I became a woman to break the women’s deadlift record

Zuby on the need to protect women’s sport and the cult of identity politics.


Topics Feminism Identity Politics Sport

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Men’s and women’s sporting competitions have historically, with a few exceptions, been separate. But in recent years, it has become more common for trans women (biological males) to compete in women’s events. Trans women have competed against biological women in the top flights of several sports, including athletics, cycling, handball, volleyball and weightlifting. Most famously, Rachel McKinnon, born male, won gold in female track cycling at the 2018 UCI Masters Track Cycling World Championships.

Many argue that male biology confers certain unavoidable advantages and so women could lose out if women’s categories are opened up to biological males. Zuby, a rapper, podcaster and fitness coach, set out to prove this. He has produced several viral videos in which he breaks British women’s weightlifting records while ‘identifying’ as a woman. spiked caught up with him for a chat.

spiked: Why did you decide to identify as a woman to break the women’s deadlift record?

Zuby: I already have a lot of footage of myself working out, including the video of me ‘breaking’ the women’s record. Around the time I posted the video, there were multiple news stories popping up about transgender athletes – technically biological men – competing against biological women. They were winning races and competitions in all kinds of sports. I’d seen this kind of thing springing up over the years, but in a very short period of time it seemed like there were lots of cases

Out of curiosity, I googled what the British women’s powerlifting records actually were and I saw that I could beat all of them. So that video I posted, that wasn’t me lifting my maximum – the women’s record is 215kg and my maximum is 275kg. It’s similar for the bench press. And the women’s squat record was roughly the same as my own personal best. So I tweeted the video:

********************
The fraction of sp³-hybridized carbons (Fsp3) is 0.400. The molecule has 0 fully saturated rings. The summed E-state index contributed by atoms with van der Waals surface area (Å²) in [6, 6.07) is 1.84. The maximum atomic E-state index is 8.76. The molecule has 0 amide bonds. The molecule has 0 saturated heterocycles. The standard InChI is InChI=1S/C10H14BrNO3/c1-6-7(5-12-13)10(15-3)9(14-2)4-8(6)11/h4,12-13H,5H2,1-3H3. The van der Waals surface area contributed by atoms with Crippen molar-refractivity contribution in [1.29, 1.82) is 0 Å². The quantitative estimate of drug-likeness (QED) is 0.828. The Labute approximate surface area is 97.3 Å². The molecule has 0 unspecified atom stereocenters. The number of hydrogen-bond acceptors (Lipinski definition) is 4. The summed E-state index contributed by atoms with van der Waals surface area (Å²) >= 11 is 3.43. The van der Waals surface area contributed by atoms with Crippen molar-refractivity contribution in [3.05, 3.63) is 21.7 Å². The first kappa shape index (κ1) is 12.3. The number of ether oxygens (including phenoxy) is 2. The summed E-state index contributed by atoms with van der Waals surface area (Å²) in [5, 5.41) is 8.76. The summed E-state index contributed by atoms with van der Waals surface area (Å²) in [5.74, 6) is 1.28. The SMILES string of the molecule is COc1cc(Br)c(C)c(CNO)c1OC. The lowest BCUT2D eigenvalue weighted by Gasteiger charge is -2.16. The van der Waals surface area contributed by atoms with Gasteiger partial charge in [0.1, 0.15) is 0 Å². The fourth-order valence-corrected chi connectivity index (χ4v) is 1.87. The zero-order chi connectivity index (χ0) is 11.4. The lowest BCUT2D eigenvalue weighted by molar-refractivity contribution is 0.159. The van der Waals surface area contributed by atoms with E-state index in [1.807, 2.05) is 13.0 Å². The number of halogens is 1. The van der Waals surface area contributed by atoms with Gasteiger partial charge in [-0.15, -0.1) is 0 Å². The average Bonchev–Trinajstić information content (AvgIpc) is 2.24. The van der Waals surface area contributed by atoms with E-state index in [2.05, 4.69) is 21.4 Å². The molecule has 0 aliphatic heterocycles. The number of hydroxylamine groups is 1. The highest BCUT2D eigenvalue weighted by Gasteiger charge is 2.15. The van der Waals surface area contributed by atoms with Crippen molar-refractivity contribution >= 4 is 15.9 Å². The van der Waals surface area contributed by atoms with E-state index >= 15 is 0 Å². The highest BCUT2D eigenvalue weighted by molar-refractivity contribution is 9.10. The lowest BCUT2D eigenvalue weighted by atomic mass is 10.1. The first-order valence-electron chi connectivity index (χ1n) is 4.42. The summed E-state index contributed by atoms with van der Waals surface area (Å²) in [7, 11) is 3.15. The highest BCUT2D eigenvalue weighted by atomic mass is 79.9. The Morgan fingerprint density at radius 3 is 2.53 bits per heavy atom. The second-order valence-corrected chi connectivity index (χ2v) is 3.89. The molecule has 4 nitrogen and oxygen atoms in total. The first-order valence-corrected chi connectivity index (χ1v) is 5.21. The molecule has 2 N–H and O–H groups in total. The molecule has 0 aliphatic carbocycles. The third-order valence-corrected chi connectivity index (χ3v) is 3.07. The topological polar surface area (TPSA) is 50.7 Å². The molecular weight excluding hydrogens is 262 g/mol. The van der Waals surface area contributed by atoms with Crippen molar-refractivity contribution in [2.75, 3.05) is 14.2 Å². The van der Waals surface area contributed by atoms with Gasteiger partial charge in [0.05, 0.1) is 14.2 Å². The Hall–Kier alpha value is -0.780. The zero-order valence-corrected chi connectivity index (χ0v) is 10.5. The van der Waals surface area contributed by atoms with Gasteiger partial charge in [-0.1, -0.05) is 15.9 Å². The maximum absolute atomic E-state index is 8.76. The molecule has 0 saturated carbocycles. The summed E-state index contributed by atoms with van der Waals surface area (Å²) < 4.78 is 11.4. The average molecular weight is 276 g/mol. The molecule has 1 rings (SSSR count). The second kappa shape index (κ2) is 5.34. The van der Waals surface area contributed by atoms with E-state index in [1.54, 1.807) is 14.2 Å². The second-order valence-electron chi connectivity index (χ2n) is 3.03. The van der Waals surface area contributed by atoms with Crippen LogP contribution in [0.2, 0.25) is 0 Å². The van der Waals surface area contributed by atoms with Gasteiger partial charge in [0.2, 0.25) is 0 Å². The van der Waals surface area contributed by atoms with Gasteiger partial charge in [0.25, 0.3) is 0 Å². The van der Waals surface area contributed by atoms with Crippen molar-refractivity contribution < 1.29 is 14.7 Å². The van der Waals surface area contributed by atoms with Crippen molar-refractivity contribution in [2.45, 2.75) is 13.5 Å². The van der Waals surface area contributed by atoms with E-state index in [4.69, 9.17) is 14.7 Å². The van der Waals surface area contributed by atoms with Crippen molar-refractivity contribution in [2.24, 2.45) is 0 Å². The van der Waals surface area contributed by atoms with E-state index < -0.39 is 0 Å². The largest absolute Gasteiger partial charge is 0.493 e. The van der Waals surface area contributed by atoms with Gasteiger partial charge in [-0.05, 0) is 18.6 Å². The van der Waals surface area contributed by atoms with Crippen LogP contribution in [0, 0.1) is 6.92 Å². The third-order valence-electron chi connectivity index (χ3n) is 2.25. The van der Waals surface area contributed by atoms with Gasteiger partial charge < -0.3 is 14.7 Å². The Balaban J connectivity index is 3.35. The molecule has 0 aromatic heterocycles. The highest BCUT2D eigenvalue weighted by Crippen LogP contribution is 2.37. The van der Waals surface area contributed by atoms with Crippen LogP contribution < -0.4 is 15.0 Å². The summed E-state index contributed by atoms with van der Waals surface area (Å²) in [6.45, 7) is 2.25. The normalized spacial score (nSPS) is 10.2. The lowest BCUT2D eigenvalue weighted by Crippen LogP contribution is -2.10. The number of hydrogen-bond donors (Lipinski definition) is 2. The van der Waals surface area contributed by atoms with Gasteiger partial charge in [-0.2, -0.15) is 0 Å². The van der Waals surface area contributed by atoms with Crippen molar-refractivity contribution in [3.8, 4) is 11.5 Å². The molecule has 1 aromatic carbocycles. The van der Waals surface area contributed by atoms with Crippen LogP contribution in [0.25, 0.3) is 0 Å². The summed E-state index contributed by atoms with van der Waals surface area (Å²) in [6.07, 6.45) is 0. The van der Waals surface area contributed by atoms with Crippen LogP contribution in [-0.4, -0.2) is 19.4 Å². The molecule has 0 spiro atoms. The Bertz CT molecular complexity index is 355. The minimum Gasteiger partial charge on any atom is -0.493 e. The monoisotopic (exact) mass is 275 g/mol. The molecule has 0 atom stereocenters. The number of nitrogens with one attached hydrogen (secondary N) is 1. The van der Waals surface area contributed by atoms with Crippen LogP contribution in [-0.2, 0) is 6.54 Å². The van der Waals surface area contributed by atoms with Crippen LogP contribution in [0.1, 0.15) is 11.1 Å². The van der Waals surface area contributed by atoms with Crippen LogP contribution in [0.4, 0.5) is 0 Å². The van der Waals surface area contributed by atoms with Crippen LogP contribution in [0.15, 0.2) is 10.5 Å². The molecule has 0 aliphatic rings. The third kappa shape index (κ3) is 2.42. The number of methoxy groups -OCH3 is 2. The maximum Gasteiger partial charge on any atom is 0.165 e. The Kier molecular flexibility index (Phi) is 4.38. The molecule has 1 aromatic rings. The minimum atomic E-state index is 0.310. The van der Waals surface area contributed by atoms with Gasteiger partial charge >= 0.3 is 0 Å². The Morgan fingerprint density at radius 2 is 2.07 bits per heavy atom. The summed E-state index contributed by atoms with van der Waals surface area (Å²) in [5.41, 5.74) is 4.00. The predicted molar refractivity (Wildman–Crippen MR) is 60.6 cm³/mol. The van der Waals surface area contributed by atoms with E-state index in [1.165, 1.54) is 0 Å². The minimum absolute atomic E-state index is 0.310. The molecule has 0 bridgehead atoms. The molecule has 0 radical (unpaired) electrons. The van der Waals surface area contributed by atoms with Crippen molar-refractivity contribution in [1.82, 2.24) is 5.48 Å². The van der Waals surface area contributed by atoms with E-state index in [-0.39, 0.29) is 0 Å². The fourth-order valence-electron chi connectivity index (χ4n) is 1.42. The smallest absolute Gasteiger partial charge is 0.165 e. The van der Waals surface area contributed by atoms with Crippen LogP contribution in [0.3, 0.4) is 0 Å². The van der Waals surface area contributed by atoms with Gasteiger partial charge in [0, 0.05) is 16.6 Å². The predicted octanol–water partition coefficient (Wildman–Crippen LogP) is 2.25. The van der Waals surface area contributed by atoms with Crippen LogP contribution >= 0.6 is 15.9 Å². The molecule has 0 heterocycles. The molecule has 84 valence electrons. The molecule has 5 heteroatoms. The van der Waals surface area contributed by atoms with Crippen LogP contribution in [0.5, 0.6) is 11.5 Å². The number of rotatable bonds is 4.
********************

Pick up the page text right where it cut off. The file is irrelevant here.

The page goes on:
I think that adding ‘PS I identified as a woman… Don’t be a bigot’ is what made it go viral. I just tweeted it out there. At the time I had about 19,000 followers. I knew it would resonate with my audience. I thought they would find it funny and that would be that. But within 10 minutes the video had over 10,000 views – by the time I went to bed, it had over 300,000.

Everything just blew up and I started getting contacted by news organisations across the globe. It was weird on all levels. I tripled my social-media following.

Most people understood the point and found it funny. A very small percentage got upset and angry at me – but none could articulate why. I stoked the fire a bit by then breaking the bench-press record and doing multiple reps.

spiked: Do we live in an age where identity trumps all – even reality?

Zuby: I do think that’s true for a lot of people – not everybody. People who think in a certain way, who have a certain agenda, have a lot of control over the narrative. Most people generally don’t like to rock the boat. They would rather keep their heads down, not be too outspoken and stay in line with political correctness, whether it’s right or wrong, or true or false. There aren’t a lot of people who are willing to stick their necks out and say, hang on, this isn’t right. And people are right to be afraid. I’ve been on the receiving end of plenty of online mobs! Lots of people self-censor and are afraid there will be repercussions if they say what they think, whether that’s with their career, their friendships or from online insults. So many people have messaged me to say they agree with me but don’t have the cojones to put it out themselves, including journalists, academics and students.